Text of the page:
How to optimize your love life: Inside the psychology of the Marriage Pact – The Stanford Daily

In 2021, the Stanford Marriage Pact spread to more than 60 campuses nationwide. Since originating as a final project in an economics class in 2017, more than 200,000 college students have participated in the survey, expressing their values and beliefs with the hopes of being algorithmically matched with a compatible long-term romantic partner.

Its reach did not spare Katherine Luong, now a senior at Cornell University, majoring in human development with a concentration on relationship psychology. She took the Cornell Marriage Pact last year and joined the company’s mailing list. Then a message from the company popped up in her inbox. Inside were job openings for social psychologists.

“After a few interviews, I guess they liked what they saw, and I was hired,” Luong said. “This kind of fell on me out of the blue, and I’m really grateful for it.”

When she joined part-time, Luong was on the product team for the Marriage Pact with two other recruits. The role wasn’t a perfect match, so they created an offshoot that became the questionnaire team.

Together, the three recruits maintain the infrastructure of the questionnaire, integrate the questions with new products and consult with other members of the company to decide how their proprietary algorithm ranks the importance of different survey responses. In short: they’re in charge of the mechanism that might determine your future spouse.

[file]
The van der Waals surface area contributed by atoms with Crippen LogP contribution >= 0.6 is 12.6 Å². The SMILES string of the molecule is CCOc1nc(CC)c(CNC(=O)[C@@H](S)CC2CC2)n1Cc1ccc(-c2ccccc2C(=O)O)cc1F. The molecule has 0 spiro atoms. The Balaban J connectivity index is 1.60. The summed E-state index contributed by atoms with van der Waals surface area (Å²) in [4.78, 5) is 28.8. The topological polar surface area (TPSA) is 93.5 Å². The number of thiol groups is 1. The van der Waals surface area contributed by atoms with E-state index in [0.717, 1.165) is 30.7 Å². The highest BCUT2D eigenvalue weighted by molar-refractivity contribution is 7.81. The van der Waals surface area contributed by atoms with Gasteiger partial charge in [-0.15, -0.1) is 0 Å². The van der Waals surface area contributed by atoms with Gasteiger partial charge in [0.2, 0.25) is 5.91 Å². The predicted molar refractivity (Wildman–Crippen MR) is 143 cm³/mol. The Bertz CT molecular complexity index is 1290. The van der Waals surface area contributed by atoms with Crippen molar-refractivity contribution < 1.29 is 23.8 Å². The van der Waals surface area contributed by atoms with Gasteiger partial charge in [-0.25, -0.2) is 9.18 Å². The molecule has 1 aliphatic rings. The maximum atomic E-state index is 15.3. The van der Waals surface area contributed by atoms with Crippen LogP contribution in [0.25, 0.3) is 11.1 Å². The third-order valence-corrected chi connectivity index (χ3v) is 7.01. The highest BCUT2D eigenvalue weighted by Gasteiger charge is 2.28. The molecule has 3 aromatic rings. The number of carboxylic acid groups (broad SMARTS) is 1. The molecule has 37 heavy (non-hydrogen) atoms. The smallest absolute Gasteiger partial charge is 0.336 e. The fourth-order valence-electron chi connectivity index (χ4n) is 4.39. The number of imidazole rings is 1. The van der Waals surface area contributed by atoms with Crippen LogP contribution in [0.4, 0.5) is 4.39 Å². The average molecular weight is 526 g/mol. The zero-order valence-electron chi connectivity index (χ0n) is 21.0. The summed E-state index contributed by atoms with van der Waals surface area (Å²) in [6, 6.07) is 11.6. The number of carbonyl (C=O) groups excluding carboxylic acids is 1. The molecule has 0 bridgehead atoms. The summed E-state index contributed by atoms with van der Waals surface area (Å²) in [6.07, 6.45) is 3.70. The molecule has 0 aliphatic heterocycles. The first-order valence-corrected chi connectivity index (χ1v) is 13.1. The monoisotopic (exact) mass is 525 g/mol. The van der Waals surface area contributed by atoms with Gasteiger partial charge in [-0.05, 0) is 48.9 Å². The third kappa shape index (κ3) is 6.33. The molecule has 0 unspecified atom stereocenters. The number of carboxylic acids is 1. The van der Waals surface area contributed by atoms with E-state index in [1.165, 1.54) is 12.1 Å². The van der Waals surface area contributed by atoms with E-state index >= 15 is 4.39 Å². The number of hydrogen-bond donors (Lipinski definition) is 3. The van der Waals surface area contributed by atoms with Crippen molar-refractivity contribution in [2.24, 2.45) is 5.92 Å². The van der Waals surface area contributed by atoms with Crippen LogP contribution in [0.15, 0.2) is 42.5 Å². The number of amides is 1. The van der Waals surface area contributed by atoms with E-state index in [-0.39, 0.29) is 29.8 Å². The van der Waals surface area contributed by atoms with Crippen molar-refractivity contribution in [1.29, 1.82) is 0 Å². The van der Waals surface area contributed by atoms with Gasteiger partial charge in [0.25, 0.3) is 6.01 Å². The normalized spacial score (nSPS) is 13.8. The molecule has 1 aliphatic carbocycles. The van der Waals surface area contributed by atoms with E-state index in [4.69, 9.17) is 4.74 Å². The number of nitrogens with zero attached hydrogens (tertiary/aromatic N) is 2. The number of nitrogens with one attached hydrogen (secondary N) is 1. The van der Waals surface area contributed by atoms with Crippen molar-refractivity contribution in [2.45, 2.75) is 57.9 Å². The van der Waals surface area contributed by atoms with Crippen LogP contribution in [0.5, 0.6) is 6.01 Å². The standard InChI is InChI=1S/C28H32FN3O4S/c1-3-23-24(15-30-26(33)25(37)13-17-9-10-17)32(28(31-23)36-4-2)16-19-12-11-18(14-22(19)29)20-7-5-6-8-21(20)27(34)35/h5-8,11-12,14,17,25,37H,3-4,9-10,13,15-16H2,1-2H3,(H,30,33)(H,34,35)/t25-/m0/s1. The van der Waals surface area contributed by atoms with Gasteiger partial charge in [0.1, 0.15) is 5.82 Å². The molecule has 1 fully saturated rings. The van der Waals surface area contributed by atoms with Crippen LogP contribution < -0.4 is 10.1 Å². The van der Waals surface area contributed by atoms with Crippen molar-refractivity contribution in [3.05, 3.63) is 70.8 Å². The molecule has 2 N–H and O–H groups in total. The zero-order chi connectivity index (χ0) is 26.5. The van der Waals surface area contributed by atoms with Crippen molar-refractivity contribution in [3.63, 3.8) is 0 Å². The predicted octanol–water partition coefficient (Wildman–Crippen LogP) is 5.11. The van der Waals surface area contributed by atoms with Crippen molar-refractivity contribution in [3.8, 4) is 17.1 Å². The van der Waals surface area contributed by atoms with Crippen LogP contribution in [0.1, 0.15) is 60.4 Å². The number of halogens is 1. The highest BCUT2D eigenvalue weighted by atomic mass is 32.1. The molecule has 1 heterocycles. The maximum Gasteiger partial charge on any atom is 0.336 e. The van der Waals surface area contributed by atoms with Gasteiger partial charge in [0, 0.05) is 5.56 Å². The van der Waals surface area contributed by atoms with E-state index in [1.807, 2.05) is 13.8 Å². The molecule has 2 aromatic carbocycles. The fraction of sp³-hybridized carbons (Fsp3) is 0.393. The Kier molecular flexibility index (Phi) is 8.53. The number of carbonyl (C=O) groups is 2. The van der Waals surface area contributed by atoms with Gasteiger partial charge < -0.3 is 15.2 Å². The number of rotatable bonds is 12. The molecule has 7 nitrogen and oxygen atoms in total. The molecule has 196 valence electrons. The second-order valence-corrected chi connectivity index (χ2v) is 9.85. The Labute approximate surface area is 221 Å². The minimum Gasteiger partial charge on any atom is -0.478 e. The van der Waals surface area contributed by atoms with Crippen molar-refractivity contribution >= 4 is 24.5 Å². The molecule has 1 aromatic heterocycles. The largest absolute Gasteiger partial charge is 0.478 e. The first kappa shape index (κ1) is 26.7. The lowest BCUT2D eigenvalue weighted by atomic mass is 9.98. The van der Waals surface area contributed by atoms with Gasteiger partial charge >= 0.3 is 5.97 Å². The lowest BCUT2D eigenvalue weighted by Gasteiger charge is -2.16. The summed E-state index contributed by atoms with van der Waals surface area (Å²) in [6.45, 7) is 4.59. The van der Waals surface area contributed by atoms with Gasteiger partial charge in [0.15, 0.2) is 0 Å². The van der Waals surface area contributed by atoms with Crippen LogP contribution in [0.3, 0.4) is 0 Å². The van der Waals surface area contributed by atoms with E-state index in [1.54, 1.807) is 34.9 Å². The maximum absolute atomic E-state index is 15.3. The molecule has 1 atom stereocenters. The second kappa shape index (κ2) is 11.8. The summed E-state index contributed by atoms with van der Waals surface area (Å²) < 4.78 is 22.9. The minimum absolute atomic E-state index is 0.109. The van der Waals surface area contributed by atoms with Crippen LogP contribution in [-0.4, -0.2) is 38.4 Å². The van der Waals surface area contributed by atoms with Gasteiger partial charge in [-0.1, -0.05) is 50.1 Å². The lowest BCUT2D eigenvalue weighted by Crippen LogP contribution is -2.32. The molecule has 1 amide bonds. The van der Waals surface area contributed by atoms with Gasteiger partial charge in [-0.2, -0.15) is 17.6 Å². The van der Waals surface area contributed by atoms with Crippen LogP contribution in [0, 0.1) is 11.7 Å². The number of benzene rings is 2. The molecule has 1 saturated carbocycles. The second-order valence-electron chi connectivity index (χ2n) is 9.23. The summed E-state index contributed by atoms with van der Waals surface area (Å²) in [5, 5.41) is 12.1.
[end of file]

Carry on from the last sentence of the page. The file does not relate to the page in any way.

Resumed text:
The questionnaire team has developed a way to model a successful long-term relationship, which is based on four meta-levels: personality, basic values, romantic tendencies and building a shared life. It’s called the “bucket system,” according to Luong.

Of all the buckets, “Personality” is the most difficult metric to capture, so the team uses the HEXACO model to further deconstruct that component into more concrete attributes:

  1. Honesty-humility: a tendency to be fair and authentic toward others
  2. Emotionality: a measure of neuroticism or how predisposed an individual is to experience negative moods
  3. Extraversion: the degree to which an individual is energized by being around many people
  4. Agreeableness: how cooperative, patient or compassionate someone is
  5. Conscientiousness: a tendency to take responsibilities seriously and do what is believed to be morally right
  6. Openness to experience: an index of how imaginative an individual is, aesthetic appreciation, attunement to one’s feelings and …….


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